- Bullet Gold Wood Screw 5.0 x 100mm Box of 200
- Treated Incised UC4 Fence Post Green 100mm x 100mm
- Blue Circle Ready to Use Postcrete 20kg
- Gravel and Shingle Trade Pack 20mm
- 4Trade Creocote Dark Brown 4L
If you are looking to build your shed or garden office on uneven ground then my other post will help.
BillyOh log cabin assembly instructions
Read on to follow my step-by-step build guide for the BillyOh Kent Garden office
With the base complete it was time to get started on the BillOh Kent garden office. Build your own log cabin with these simple instructions.
Make sure you familiarise yourself with the assembly instructions before you start building. Try and get a good understanding of the building and the elements required.
My delivery came quite late in the day during winter (November), so it was dark and cold. Not ideal as everything had to be hand balled off the truck (van). There was only one person on the delivery so it took a little while. Delivery is curb side only, although the delivery guy did offer to help carry the bits round to the back of the house. This was a kind offer but I decided to stack everything on the drive first. This would allow me to see everything and organise before I took it to the build location.
I then carried all the pieces around the back of the house where I neatly stacked them under the temporary gazebo I’d setup. I stacked all the same size pieces together to help with the build process later on.
Build day one – Organising the materials
My first task was to organise the piles of wood I’d had delivered. Most of it was in size order from the previous day. I was a little limited on space which made things a little difficult.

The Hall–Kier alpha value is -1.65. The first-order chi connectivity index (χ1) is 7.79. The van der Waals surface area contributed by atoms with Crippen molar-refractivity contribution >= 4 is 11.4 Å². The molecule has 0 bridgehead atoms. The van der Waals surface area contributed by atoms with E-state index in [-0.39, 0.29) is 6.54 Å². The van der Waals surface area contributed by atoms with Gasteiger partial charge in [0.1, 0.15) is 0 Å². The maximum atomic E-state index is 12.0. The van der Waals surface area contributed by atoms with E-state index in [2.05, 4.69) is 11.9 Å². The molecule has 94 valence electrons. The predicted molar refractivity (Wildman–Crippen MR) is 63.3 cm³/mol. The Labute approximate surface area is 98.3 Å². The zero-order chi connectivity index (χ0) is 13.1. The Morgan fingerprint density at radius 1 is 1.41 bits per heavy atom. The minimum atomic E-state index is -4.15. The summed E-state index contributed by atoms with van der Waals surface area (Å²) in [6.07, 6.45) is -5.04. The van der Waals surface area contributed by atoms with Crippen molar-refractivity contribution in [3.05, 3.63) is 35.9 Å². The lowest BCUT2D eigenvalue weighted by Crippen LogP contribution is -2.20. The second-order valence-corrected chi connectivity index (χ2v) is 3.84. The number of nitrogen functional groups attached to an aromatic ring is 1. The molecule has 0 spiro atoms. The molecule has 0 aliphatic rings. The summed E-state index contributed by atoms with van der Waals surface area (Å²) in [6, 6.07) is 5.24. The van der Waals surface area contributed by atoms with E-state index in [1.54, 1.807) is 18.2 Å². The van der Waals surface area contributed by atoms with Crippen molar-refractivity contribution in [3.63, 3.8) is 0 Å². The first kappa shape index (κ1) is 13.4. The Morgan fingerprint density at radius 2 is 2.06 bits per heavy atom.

The next task was to locate all the fixings and instructions. Garden Buildings Direct had already sent me and email with a link to the instructions. This however didn’t include the technical drawings of the build. These were supplied in the delivery.
BillyOh log cabin assembly instructions (Kent – 4m x 3m & 4m x 4m)
To complete the build you will need both the Assembly Guide and the Technical Details. This is because the assembly guide does not include the detailed dimensions for each piece required. So it can be a little frustrating having to check two documents throughout the construction.
One other slightly annoying aspect was that all the fixing came together in one big bag. I think BillyOh could separate these into individual bags to make things easier. I spend the first 20 minutes finding screws for the first part of the build.
Bearers and lower walls
The first task was the lay the bearers length ways across the base. Just roughly to begin with as I need the fist wall pieces to find the outer frame.
You can see above I have laid the first wall sections and screwed them to the bearers. It’s important to check the measurements between the doorway here and make sure all the walls and squared up.
Use the technical detail drawings for this. (as above) If you don’t get this right now you’ll be in big trouble later on through the build. So be accurate!
I continued adding to the walls piece by piece. Each time I used a rubber mallet to tap each section into place. A few of the pieces were machined poorly so I had to widen the slots slightly. A little annoying but thankfully it was only a handful of the smaller pieces.
Once I’d reached 6 pieces high at the front (5.5 at the side) it was time to add the smaller sections for the windows. It doesn’t detail this in the assembly instructions so you will need to refer to the technical details for this.